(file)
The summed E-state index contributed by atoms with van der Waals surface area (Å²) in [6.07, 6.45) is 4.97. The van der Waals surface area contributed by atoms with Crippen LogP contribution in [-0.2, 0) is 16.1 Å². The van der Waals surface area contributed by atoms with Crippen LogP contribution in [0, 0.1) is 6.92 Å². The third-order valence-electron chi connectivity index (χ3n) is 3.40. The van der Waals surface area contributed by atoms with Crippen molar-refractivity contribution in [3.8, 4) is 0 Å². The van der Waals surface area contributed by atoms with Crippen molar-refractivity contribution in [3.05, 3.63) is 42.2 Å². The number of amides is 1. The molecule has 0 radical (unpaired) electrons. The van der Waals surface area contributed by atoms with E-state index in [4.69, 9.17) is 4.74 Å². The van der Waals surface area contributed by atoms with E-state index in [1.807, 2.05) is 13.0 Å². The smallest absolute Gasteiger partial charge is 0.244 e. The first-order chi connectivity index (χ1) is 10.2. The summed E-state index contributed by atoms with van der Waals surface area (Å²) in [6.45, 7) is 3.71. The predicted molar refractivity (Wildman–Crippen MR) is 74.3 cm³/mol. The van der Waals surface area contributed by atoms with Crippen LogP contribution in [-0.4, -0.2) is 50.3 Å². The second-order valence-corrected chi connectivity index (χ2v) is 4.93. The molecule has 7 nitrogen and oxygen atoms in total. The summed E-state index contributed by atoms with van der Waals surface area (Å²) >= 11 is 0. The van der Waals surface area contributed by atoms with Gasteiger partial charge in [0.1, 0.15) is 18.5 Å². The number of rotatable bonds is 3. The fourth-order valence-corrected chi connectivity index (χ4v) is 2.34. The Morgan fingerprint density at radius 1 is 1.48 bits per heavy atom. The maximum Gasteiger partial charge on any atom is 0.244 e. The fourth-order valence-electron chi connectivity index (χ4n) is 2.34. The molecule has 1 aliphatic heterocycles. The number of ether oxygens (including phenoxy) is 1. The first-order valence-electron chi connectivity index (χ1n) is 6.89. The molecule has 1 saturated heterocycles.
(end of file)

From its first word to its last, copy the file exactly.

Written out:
The summed E-state index contributed by atoms with van der Waals surface area (Å²) in [6.07, 6.45) is 4.97. The van der Waals surface area contributed by atoms with Crippen LogP contribution in [-0.2, 0) is 16.1 Å². The van der Waals surface area contributed by atoms with Crippen LogP contribution in [0, 0.1) is 6.92 Å². The third-order valence-electron chi connectivity index (χ3n) is 3.40. The van der Waals surface area contributed by atoms with Crippen molar-refractivity contribution in [3.8, 4) is 0 Å². The van der Waals surface area contributed by atoms with Crippen molar-refractivity contribution in [3.05, 3.63) is 42.2 Å². The number of amides is 1. The molecule has 0 radical (unpaired) electrons. The van der Waals surface area contributed by atoms with E-state index in [4.69, 9.17) is 4.74 Å². The van der Waals surface area contributed by atoms with E-state index in [1.807, 2.05) is 13.0 Å². The smallest absolute Gasteiger partial charge is 0.244 e. The first-order chi connectivity index (χ1) is 10.2. The summed E-state index contributed by atoms with van der Waals surface area (Å²) in [6.45, 7) is 3.71. The predicted molar refractivity (Wildman–Crippen MR) is 74.3 cm³/mol. The van der Waals surface area contributed by atoms with Crippen LogP contribution in [-0.4, -0.2) is 50.3 Å². The second-order valence-corrected chi connectivity index (χ2v) is 4.93. The molecule has 7 nitrogen and oxygen atoms in total. The summed E-state index contributed by atoms with van der Waals surface area (Å²) >= 11 is 0. The van der Waals surface area contributed by atoms with Gasteiger partial charge in [0.1, 0.15) is 18.5 Å². The number of rotatable bonds is 3. The fourth-order valence-corrected chi connectivity index (χ4v) is 2.34. The Morgan fingerprint density at radius 1 is 1.48 bits per heavy atom. The maximum Gasteiger partial charge on any atom is 0.244 e. The fourth-order valence-electron chi connectivity index (χ4n) is 2.34. The molecule has 1 aliphatic heterocycles. The number of ether oxygens (including phenoxy) is 1. The first-order valence-electron chi connectivity index (χ1n) is 6.89. The molecule has 1 saturated heterocycles.